541 U.S. 677 (2004)
Appealing the affirmation of a denial of a motion to dismiss action to determine rightful ownership of art.
Austria (D) contended that the United States federal courts did not have jurisdiction to hear an action brought by Altmann (P) claiming that valuable art displayed in an Austrian museum was obtained through wrongful conduct by the Nazis during and after World War II and rightfully belonged to her. Upon learning of evidence that certain of her uncle's valuable art works had either been seized by the Nazis or expropriated by Austria (D) after World War II, Altmann (P) filed an action in federal district court to recover six paintings by Gustav Klimt from Austria (D) and its instrumentality, the Austrian Gallery (Gallery) (D). Altmann (P) claimed that her uncle had bequeathed the paintings to her in his will after he fled Austria (D). Austria (D) and the Gallery (D) moved to dismiss, claiming sovereign immunity. Altmann (P) claimed that the FSIA applied to deny sovereign immunity through an exception for cases in which rights in property have been taken in violation of international law. The district court denied Austria's (D) motion and the court of appeals affirmed. The U.S. Supreme Court granted certiorari.
-Does the FSIA apply to claims that are based on conduct that occurred before the FSIA's enactment and before the United States adopted a "restrictive theory" of sovereign immunity in 1952?
-The FSIA of 1976 applies to claims that are based on conduct that occurred before FSIA’s enactment and before the US adopted a “restrictive theory” of sovereign immunity in 1952
-Under the "restrictive theory," immunity is recognized with regard to a foreign state's sovereign or public acts (jure imperil), but not its private acts (jure gestionis).
-This theory "restricts" the classical or absolute theory of sovereign immunity, under which a sovereign cannot without his consent be made a respondent in the courts of another sovereign .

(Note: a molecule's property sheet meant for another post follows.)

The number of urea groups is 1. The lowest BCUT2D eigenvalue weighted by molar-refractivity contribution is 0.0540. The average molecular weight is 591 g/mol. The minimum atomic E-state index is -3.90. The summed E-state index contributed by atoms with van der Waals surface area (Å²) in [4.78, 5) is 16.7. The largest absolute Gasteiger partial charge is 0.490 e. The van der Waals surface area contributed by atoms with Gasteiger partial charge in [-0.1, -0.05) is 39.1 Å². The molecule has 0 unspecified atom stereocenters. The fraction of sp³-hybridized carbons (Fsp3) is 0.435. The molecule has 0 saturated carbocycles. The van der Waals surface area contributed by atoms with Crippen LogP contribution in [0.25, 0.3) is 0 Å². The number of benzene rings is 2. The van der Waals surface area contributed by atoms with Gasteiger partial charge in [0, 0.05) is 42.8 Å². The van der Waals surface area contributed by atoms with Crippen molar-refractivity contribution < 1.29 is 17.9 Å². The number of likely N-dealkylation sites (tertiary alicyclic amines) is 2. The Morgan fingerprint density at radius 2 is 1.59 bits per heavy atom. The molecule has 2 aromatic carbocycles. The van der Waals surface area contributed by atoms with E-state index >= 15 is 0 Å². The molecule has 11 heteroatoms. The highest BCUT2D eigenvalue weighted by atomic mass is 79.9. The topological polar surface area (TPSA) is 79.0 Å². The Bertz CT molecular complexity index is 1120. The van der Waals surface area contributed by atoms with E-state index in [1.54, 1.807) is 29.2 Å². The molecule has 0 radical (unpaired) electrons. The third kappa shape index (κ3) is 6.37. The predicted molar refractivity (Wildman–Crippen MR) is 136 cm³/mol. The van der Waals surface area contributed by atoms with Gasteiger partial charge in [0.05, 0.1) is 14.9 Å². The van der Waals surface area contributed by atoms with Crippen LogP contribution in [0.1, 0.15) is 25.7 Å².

-The FSIA applies to claims that are based on conduct that occurred before the FSIA's enactment and before the United States adopted a "restrictive theory" of sovereign immunity in 1952. Foreign sovereign immunity is a matter of grace and comity, rather than a constitutional requirement. Accordingly, the Court has long deferred to Executive Branch sovereign immunity decisions, and until 1952, Executive policy was to request immunity in all actions against friendly sovereigns. In that year, the State Department began to apply the "restrictive theory" of sovereign immunity. Although this change had little impact on federal courts, which continued to abide by the Department's immunity suggestions, the change threw immunity decisions into some disarray. Foreign nations' diplomatic pressure sometimes prompted the Department to file suggestions of immunity in cases in which immunity would not have been available under the restrictive theory, and when foreign nations failed to ask the Department for immunity, the courts had to determine whether immunity existed, so responsibility for such determinations lay with two different branches. To remedy these problems, Congress enacted the FSIA to codify the restrictive principle and transferred primary responsibility for immunity determinations to the judicial Branch. The FSIA grants federal courts jurisdiction over civil actions against foreign states and carves out the expropriation and other exceptions to its general grant of immunity. In any such action, the district court's subject matter jurisdiction depends on the applicability of one of those exceptions. Evidence that Congress intended the FSIA to apply to preenactment conduct lies in its preamble's statement that foreign states' immunity " [ c ]!aims … should henceforth be decided by [United States] courts … in conformity with the principles set forth in this chapter,” § 1602. This language is unambiguous and means that immunity “claims” -not actions protected by immunity, but assertions of immunity to suits arising from those actions-are the relevant conduct regulated by the FSIA and are “henceforth” to be decided by the courts. Thus, Congress intended courts to resolve all such claims in conformity with the FSIA’s principles regardless of when the underlying conduct occurred. The FSIA’ s overall structure strongly supports this conclusion, since many of its provisions unquestionably apply to cases arising out of conduct that occurred before 1976, and its procedural provisions undoubtedly apply to all pending cases. In this context, it would be anomalous to presume that an isolated provision (such as the expropriation exception on which respondent relies) is of purely prospective application absent any statutory language to that effect. Finally, applying the FSIA to all pending cases regardless of when the underlying conduct occurred is most consistent with two of the FSIA’s principal purposes: clarifying the rules judges should apply in resolving sovereign immunity claims and eliminating political participation in the resolution of such claims. This holding does not prevent the State Department from filing statements of interest suggesting that courts decline to exercise jurisdiction in particular cases implicating foreign sovereign immunity. Nor does the holding express an opinion on whether deference should be granted such filings in cases covered by the FSIA. Instead, the issue resolved by the holding here concerns only the interpretation of the FSIA’s reach-a “pure question of statutory construction … well within the province of the judiciary.” Affirmed.